Hello, my name is Hannah, and I have sweaty palms.
Not perpetually or anything; at least I hope not. But at certain times, when it’s very warm or I’m very nervous, I get sweaty palms.
Take on of my first dates with Alex, six years ago. We went to the movie theater to see the first Hunger Games, and in a confused flurry of emotion—hey man, that movie is traumatic—we wound up holding hands. And then a few minutes later my hands started getting warm and damp, and Alex very nonchalantly stopped holding my hand by pretending to check the time or something. Because we’d only been dating a few weeks, I assumed he was trying to maintain healthy physical boundaries.
But deep down we all knew it was because of my sweaty palms.
Of course, now that we’re married, I can insist he get over it and hold my hand anyway. It’s not like I’m unclean or anything. And he can refuse anyway, or make a joke of it, and the issue isn’t in danger of ruining a burgeoning romance. The sweaty hands are more of an annoyance.
Until the other day, when they became nigh unto life-threatening.
We moved this past month, and one thing I lost by leaving our former community was my favorite yoga studio. It made me very sad, because a good public yoga class is akin to a good cup of coffee. You don’t really need it, but you also do. It makes you a better, more peaceful person. And you miss it terribly when you don’t have it. I was in desperate need of some guided zen.
So I did some research and found a new yoga studio. It was thirty-five minutes away, because our little area in the Pennsylvania mountains is still catching up on the hipster trends, but it looked perfect. So I hauled myself through the woods and past cow pastures to make it to class at 4:30 in the afternoon.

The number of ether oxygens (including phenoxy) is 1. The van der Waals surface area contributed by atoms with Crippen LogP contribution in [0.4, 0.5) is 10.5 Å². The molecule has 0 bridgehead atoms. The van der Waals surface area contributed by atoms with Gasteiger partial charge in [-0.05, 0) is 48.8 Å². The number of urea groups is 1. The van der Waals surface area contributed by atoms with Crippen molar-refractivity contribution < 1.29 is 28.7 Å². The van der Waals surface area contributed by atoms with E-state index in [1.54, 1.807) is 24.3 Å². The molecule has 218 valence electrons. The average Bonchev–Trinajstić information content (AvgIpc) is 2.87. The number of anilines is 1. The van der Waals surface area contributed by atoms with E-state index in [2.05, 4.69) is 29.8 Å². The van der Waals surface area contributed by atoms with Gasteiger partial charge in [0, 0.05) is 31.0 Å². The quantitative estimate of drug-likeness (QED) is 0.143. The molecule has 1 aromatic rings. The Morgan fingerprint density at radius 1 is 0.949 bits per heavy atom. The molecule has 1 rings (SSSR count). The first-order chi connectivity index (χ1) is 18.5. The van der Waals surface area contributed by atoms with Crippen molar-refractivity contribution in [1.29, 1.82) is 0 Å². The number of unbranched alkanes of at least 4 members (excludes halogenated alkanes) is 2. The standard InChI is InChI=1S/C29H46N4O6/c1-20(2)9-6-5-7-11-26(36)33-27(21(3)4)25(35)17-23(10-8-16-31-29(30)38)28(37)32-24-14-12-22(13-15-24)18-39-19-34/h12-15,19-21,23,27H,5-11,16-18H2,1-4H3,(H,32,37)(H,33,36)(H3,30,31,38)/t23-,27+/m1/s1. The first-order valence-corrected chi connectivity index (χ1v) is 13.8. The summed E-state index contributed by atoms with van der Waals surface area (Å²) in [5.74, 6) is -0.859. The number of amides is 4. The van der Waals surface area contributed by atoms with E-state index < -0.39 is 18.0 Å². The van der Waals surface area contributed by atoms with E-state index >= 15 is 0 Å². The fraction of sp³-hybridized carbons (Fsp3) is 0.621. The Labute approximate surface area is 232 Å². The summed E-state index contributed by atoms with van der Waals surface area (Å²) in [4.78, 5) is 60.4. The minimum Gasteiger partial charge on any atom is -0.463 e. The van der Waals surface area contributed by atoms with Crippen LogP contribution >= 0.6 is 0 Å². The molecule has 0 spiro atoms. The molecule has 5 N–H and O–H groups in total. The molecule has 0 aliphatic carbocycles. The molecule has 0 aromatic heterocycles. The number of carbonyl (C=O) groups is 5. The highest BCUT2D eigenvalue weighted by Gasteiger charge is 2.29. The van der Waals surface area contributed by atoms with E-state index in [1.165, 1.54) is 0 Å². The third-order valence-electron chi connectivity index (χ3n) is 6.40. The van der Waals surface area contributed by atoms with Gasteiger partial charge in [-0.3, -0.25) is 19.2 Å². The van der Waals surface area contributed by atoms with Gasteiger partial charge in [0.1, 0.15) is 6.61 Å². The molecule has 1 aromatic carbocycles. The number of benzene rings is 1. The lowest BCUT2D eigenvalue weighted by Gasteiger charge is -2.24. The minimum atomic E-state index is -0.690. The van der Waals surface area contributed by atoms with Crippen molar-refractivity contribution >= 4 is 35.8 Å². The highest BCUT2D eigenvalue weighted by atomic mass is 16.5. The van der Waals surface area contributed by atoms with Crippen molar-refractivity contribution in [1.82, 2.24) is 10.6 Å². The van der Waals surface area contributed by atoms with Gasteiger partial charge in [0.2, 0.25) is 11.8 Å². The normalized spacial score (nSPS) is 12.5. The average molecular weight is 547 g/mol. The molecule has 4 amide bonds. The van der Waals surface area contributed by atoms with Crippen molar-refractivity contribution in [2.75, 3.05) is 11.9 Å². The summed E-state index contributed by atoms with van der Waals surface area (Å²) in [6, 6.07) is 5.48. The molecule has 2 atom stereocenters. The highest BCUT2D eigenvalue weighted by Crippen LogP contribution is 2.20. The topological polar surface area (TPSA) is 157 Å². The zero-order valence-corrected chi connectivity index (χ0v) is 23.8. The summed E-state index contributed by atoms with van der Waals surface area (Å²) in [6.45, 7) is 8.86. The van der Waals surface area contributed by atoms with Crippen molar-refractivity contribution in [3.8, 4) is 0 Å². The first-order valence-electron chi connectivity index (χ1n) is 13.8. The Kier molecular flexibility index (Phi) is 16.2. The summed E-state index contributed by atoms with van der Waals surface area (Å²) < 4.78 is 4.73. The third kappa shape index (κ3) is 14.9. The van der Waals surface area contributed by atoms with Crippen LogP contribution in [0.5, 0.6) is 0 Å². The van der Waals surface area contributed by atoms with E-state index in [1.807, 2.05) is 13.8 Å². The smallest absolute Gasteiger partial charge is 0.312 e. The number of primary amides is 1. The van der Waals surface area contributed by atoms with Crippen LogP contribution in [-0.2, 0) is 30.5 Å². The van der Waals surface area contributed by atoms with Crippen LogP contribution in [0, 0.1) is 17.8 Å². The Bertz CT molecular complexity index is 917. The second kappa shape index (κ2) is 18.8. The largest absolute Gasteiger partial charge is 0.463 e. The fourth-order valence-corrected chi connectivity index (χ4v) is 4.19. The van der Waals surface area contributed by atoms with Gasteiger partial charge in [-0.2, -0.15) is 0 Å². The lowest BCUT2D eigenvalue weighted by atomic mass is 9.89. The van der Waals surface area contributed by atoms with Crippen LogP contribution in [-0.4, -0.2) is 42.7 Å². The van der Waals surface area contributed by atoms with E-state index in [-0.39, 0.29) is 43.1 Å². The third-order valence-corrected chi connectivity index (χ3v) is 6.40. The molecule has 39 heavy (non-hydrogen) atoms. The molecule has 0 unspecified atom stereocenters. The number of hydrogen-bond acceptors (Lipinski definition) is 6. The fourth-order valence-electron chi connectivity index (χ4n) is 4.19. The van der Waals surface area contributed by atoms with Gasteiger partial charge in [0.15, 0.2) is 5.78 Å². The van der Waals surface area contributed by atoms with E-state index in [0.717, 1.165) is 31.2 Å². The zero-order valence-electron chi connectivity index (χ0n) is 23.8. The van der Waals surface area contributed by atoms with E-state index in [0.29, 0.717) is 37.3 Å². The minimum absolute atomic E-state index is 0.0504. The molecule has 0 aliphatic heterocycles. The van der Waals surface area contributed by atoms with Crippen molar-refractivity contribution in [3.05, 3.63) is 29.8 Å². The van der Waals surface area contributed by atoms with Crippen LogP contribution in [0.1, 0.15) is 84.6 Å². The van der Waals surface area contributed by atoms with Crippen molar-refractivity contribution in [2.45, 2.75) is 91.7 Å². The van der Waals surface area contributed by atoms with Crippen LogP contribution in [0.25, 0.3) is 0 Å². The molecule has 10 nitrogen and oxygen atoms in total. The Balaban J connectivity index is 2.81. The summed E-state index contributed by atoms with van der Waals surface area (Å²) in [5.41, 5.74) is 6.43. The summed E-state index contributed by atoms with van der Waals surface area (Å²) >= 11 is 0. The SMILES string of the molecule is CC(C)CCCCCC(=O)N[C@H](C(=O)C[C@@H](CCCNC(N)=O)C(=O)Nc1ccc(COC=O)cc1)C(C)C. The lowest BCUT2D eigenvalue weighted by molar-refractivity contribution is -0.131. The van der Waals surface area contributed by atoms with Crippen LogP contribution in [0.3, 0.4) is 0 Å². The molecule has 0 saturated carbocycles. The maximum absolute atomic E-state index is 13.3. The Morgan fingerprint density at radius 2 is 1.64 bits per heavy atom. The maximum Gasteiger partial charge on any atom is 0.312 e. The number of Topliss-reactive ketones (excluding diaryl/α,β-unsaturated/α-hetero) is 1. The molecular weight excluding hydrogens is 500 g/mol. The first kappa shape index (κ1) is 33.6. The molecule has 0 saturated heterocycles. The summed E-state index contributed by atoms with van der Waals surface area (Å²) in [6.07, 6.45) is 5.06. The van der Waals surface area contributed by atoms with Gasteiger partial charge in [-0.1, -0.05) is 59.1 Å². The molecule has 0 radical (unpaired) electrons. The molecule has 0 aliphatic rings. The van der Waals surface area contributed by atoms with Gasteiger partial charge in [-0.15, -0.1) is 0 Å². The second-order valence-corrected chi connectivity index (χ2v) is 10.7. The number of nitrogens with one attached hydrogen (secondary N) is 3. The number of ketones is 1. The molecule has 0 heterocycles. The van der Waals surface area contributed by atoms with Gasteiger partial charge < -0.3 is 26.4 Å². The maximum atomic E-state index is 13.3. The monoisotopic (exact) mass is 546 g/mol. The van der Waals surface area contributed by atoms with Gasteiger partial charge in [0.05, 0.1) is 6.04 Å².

I arrived at the yoga studio three minutes late. I was anxious about this, but told myself that I was overthinking it and that no one else got as persnickety about time management as me, and that I’d be just in time to sign in and find a spot before class began, and that there was no way the yoga teacher would begin right at 4:30.
Except my fears were all true; the door to the studio was locked, and a little chalkboard sign hung on it, which cheerily informed me that class was in session and I could come back later.
Cue sweaty palms. I stood on the sidewalk in a kind of yoga-deprived daze.
“Wait! I got you!” came a voice. A woman walked up and drew out a ring of keys. “I own the place,” she said. “Go in and enjoy your class.”
Maybe I was assisting in a break-in, but I didn’t care. I thanked her profusely and ducked inside, slipped off my shoes, and sheepishly walked into the big room where a middle-aged yoga trainer was leading a group of six other women in some shoulder rolls. I put down my mat right on a squeaky floorboard, and the sounds it made while I stretched were akin to that of a hundred-year-old barn in a windstorm.
But the yoga class went on pleasantly, and I soon calmed down a bit. The air smelled like essential oils, and mellow music wafted up to the white painted ceiling, settling into the red bricks of the walls.
And then we started Downward Dog, and that’s when I realized that my sweaty palms were still sweaty. It was warm, we were working out, and I had just come off the stressful situation of breaking into a yoga studio. Every time I tried to plant my hands into my mat, they slipped just enough to ruin any stability. Soon it wasn’t just my hands, but my feet too. And this wasn’t even hot yoga.